Haiti's national police have ordered Port-au-Prince's flamboyant mayor to surrender his security guards' assault weapons.
"Nowhere in the constitution does it stipulate that mayors are responsible for public order," said police spokesman Felder Jean-Baptiste.The ultimatum to Mayor Emmanuel Charlemagne came in a letter signed by Undersecretary for Public Security Robert Manuel, giving a deadline of Friday night, the private Radio Quisqueya reported.
Haiti's 6,000-member national police is the only force authorized to carry heavy arms since it replaced the discredited army in 1995. Private security guards, such as the mayor's, are allowed only shotguns.
Charlemagne, whose dozens of guards are armed with automatic rifles, including M-16s, is refusing to comply.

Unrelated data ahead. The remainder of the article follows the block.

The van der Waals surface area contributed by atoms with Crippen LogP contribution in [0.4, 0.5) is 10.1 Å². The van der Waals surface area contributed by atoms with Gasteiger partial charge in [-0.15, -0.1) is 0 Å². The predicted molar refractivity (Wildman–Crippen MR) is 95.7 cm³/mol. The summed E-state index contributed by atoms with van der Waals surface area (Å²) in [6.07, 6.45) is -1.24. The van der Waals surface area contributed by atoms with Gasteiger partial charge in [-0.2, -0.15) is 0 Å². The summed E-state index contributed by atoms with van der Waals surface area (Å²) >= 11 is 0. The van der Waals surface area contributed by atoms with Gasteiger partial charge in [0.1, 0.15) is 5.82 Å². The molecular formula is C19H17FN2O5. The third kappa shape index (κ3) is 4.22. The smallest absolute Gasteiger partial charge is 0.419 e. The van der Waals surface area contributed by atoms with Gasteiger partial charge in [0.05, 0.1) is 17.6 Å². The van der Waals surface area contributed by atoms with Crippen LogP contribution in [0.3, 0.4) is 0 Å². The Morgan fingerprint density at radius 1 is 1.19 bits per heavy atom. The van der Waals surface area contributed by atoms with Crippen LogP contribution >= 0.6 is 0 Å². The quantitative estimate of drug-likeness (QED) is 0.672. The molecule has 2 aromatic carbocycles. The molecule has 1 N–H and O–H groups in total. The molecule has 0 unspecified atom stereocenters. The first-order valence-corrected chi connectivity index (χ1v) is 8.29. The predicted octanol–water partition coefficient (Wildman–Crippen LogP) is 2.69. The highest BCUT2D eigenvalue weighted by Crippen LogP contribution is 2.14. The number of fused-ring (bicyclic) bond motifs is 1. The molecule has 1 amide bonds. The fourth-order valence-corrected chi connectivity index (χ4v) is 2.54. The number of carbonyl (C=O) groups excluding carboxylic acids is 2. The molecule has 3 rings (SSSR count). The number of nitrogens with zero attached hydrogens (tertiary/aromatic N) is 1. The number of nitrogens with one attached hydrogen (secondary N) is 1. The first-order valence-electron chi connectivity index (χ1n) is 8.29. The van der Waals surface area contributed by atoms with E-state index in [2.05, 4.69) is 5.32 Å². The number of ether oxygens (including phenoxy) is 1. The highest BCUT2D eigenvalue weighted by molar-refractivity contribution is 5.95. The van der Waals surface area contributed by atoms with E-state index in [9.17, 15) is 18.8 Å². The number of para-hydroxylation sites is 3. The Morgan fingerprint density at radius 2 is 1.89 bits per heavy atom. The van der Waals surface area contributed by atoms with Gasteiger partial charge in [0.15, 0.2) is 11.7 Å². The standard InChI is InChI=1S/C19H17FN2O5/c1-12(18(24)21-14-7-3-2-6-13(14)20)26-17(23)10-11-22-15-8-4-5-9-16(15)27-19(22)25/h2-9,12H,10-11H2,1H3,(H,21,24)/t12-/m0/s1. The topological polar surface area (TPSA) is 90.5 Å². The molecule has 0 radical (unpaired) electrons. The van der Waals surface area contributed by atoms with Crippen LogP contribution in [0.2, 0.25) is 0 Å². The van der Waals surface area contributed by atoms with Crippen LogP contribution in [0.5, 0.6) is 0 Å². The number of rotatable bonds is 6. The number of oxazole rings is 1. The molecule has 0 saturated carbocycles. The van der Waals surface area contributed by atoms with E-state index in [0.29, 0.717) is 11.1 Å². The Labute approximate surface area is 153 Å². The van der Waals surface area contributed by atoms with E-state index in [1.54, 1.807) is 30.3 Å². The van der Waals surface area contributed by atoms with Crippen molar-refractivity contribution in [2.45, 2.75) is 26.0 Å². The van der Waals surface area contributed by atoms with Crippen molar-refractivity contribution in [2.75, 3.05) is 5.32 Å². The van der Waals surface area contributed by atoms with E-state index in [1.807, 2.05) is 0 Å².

"I will allow no one to confiscate my weapons," he said Thursday on Radio Quisqueya.
The mayor, whose popularity as a radical folk-song singer led to his election in 1995, indicated he would be dead without such protection and said he was "at the top of a hit list."
Charlemagne also said that other political leaders, including former President Jean-Bertrand Aristide, were not being harassed about their supposed stashes of heavy weaponry.
The police also ordered the mayors of suburban Delmas and Croix-des-Bouquet to surrender their heavy weapons.
A former Aristide ally, Charlemagne opposed the 1994 U.S. intervention that restored him to power after three years of military rule.
But the two have fallen out since the mayor denounced corruption practiced by close associates of Aristide and President Rene Preval, who succeeded Aristide in February 1996.
Charlemagne's own security guards were widely criticized last year for their strong-arm methods of driving unlicensed vendors and auto mechanics off the streets.
Haiti's police may be acting to ward off violence at this month's carnival. Charlemagne has said he will not provide security at the festivities, as he did last year, because of lack of federal funding.